During Lent we took up some extra reading (apart from the daily readings of the Rule), and we’ve pretty much tried to keep it up even after Lent. Having read two encyclicals (Arcanum and Casti conubii, both dealing with Matrimony), we have moved on to the Sayings of the Desert Fathers.
I won’t go into an explanation of the Desert Fathers (and Mothers) “phenomenon” simply because I couldn’t do justice to the theme, and there are already enough sources for that on the Internet. If you would like to get a taste of what a modern Desert Father is like, check out the video below, about Fr. Lazarus.
I would like to comment, however, on our impression of them. I was already somewhat acquainted with the Desert Fathers, having read bits and bobs of their sayings over the years, but for my wife this is something new. Reading the sayings with her has helped me to remember the freshness and wonder (and even oddity) I felt when I first discovered them.
What do these men and women of extraordinary ascetical feats have to teach us? While some of the sayings seem to us strange as we don’t know the context in which they were said, others make one reflect deeper on one’s own life. We find the Fathers severe, sometimes coarse even, and yet on the other hand they are merciful almost to the point of being blind to others’ sins. Their lives, if one is able to see beyond the superficial differences with ours, have much to teach us. They remind us that the spiritual life is one of struggle, that it is a battle against the flesh, the world and the Enemy (a message that I was not getting when I returned to the Church). They remind us that severity is not for the other, but for ourselves, as we tend to squander the graces God gives us. They remind us that just as God is merciful with us, so too must we be with our brothers and sisters. They remind us of the need of tears, of compunction, for our sins (I often wonder if frequent confession hasn’t done away with, from a psychological point of view, crying over one’s sins. Perhaps the thought of knowing one can have recourse to Confession at any time keeps one from dwelling too much on the reality that is sin in our lives.) They remind us that the Christian life isn’t simply an ethical life, a life of “rules”, of dos-and-don’ts, but rather it is about conversatio morum – a conversion of life.
In closing, I would like to leave you with some of the sayings that have caught my attention so far:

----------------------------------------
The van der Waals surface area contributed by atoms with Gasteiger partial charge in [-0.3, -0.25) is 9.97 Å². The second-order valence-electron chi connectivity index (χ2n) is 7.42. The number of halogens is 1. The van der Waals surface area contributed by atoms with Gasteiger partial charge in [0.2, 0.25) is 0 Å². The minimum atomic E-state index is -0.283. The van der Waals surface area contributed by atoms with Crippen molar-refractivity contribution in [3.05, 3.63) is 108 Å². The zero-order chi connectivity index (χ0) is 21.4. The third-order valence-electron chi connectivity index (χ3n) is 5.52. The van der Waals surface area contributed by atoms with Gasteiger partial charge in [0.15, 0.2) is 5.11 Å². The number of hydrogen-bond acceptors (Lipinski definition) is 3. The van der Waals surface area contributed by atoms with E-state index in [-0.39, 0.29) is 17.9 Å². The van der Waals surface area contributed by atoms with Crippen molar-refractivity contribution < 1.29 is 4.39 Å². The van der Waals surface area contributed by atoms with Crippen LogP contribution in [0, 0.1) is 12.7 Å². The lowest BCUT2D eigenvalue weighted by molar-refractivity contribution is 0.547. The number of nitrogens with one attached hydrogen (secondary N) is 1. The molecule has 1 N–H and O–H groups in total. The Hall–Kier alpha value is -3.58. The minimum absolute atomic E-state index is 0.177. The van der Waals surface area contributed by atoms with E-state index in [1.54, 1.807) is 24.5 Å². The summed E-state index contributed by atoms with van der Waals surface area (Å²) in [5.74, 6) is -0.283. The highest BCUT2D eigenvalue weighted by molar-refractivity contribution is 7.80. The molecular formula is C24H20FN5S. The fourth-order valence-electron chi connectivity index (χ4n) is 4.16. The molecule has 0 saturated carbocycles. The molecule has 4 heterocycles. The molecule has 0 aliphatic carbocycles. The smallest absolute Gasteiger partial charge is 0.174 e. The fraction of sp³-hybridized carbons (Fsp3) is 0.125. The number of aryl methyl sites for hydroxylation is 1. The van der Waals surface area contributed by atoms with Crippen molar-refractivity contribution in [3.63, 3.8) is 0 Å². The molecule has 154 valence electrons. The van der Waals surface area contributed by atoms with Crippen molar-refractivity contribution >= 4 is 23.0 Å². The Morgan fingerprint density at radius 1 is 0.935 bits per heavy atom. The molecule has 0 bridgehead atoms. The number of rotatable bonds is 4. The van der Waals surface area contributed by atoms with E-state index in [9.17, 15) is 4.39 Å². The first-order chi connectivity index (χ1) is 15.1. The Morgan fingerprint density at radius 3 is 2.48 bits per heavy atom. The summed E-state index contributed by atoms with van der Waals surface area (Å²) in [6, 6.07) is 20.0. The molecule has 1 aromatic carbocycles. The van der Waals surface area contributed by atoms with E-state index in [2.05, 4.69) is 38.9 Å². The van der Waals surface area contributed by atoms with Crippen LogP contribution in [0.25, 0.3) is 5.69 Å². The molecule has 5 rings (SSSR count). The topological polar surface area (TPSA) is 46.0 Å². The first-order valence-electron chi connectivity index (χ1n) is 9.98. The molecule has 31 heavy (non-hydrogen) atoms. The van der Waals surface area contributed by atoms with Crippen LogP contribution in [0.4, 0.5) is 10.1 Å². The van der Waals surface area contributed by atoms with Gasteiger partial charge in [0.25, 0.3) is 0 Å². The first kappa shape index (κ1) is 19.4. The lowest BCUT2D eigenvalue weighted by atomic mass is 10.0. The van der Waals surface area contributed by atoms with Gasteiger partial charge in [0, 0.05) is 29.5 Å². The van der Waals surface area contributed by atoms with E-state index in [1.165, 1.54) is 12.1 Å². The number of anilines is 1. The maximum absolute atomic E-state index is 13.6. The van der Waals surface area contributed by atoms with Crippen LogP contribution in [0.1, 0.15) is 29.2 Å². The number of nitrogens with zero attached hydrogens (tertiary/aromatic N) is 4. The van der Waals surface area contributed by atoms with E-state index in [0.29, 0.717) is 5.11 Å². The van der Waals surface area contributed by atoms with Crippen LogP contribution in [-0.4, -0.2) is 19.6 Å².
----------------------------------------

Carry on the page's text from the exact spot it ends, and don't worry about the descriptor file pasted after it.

[Abba Anthony] said, “Our life and our death is with our neighbor. If we gain our brother, we have gained God, but if we scandalize our brother, we have sinned against Christ.”
Three Fathers used to go and visit Blessed Anthony every year and two of them used to discuss their thoughts and the salvation of their souls with him, but the third always remained silent and did not ask him anything. After a long time, Abba Anthony said to him, ‘You often come here to see me, but you never ask me anything,’ and the other replied, ‘It is enough for me to see you, Father.’
A brother in a monastery was falsely accused of fornication and he arose and went to Abba Anthony. The brethren also came from the monastery to correct him and bring him back. They set about proving that he had done this thing, but he defended himself and denied he had done anything of the kind. Now Abba Paphnutius, who is called Cephalus, happened to be there, and he told them this parable: “I have seen a man on the bank of the river buried up to his knees in mud and some men came to give him a hand to help him out, but they pushed him further in, up to his neck.’ Then Abba Anthony said this about Abba Paphnutius: ‘Here is a real man, who can care for souls and save them.’ All those present were pierced to the heart by the words of the old man and they asked forgiveness of the brother. So, admonished by the Fathers, they took the brother back to the monastery.
Someone said to blessed Arsenius, “How is it that we, with all our education and our wide knowledge get nowhere, while these Egyptian peasants acquire so many virtues?” Abba Arsenius said to him, “We indeed get nothing from our secular education, but these Egyptian peasants acquire the virtues by hard work.”
One day Abba Arsenius consulted an old Egyptian monk about his own thoughts. Someone noticed this and said to him, ‘Abba Arsenius, how is it that you with such a good Latin and Greek education ask this peasant about your thoughts?’ He replied, ‘I have indeed been taught Latin and Greek, but I do not know even the alphabet of this peasant.’